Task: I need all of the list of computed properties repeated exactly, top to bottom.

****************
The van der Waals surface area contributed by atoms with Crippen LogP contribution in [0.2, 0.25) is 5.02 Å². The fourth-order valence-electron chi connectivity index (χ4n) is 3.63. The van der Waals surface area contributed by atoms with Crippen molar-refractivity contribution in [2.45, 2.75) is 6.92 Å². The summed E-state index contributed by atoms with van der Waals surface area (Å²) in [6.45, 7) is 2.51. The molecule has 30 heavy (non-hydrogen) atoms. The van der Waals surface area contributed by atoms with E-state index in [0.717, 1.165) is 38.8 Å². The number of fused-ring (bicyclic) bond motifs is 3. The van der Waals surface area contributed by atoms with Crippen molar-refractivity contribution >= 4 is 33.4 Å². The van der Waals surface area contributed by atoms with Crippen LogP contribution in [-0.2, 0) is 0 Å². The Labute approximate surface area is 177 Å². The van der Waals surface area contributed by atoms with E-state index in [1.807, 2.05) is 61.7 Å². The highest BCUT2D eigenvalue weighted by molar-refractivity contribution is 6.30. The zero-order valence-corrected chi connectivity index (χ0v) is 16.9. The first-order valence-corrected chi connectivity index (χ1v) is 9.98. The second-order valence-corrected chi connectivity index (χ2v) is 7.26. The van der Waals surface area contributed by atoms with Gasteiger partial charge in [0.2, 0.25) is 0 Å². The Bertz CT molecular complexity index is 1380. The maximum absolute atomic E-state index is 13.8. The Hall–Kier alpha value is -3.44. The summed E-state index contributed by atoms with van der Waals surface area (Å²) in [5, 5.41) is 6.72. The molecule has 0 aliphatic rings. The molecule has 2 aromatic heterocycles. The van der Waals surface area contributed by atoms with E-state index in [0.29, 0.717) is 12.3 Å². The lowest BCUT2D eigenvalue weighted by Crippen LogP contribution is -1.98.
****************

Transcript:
The van der Waals surface area contributed by atoms with Crippen LogP contribution in [0.2, 0.25) is 5.02 Å². The fourth-order valence-electron chi connectivity index (χ4n) is 3.63. The van der Waals surface area contributed by atoms with Crippen molar-refractivity contribution in [2.45, 2.75) is 6.92 Å². The summed E-state index contributed by atoms with van der Waals surface area (Å²) in [6.45, 7) is 2.51. The molecule has 30 heavy (non-hydrogen) atoms. The van der Waals surface area contributed by atoms with E-state index in [0.717, 1.165) is 38.8 Å². The number of fused-ring (bicyclic) bond motifs is 3. The van der Waals surface area contributed by atoms with Crippen molar-refractivity contribution >= 4 is 33.4 Å². The van der Waals surface area contributed by atoms with Crippen LogP contribution in [-0.2, 0) is 0 Å². The Labute approximate surface area is 177 Å². The van der Waals surface area contributed by atoms with E-state index in [1.807, 2.05) is 61.7 Å². The highest BCUT2D eigenvalue weighted by molar-refractivity contribution is 6.30. The zero-order valence-corrected chi connectivity index (χ0v) is 16.9. The first-order valence-corrected chi connectivity index (χ1v) is 9.98. The second-order valence-corrected chi connectivity index (χ2v) is 7.26. The van der Waals surface area contributed by atoms with Gasteiger partial charge in [0.2, 0.25) is 0 Å². The Bertz CT molecular complexity index is 1380. The maximum absolute atomic E-state index is 13.8. The Hall–Kier alpha value is -3.44. The summed E-state index contributed by atoms with van der Waals surface area (Å²) in [5, 5.41) is 6.72. The molecule has 0 aliphatic rings. The molecule has 2 aromatic heterocycles. The van der Waals surface area contributed by atoms with E-state index in [0.29, 0.717) is 12.3 Å². The lowest BCUT2D eigenvalue weighted by Crippen LogP contribution is -1.98.